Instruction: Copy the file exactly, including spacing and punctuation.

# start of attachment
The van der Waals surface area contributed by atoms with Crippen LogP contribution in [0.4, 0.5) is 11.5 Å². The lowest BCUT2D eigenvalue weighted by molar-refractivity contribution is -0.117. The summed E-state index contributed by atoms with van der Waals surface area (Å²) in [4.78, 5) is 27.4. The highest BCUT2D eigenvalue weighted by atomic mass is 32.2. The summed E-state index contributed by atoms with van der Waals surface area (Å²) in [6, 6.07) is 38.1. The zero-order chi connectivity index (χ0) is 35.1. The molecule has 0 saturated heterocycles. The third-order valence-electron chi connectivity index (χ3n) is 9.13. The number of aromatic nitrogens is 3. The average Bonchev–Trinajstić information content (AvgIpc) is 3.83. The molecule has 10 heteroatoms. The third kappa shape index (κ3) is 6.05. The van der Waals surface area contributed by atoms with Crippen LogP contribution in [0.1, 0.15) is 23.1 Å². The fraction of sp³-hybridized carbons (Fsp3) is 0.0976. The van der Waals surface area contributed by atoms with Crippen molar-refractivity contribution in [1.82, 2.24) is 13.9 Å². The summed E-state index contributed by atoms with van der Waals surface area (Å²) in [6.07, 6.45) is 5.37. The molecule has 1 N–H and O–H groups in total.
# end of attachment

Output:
The van der Waals surface area contributed by atoms with Crippen LogP contribution in [0.4, 0.5) is 11.5 Å². The lowest BCUT2D eigenvalue weighted by molar-refractivity contribution is -0.117. The summed E-state index contributed by atoms with van der Waals surface area (Å²) in [4.78, 5) is 27.4. The highest BCUT2D eigenvalue weighted by atomic mass is 32.2. The summed E-state index contributed by atoms with van der Waals surface area (Å²) in [6, 6.07) is 38.1. The zero-order chi connectivity index (χ0) is 35.1. The molecule has 0 saturated heterocycles. The third-order valence-electron chi connectivity index (χ3n) is 9.13. The number of aromatic nitrogens is 3. The average Bonchev–Trinajstić information content (AvgIpc) is 3.83. The molecule has 10 heteroatoms. The third kappa shape index (κ3) is 6.05. The van der Waals surface area contributed by atoms with Crippen LogP contribution in [0.1, 0.15) is 23.1 Å². The fraction of sp³-hybridized carbons (Fsp3) is 0.0976. The van der Waals surface area contributed by atoms with Crippen molar-refractivity contribution in [1.82, 2.24) is 13.9 Å². The summed E-state index contributed by atoms with van der Waals surface area (Å²) in [6.07, 6.45) is 5.37. The molecule has 1 N–H and O–H groups in total.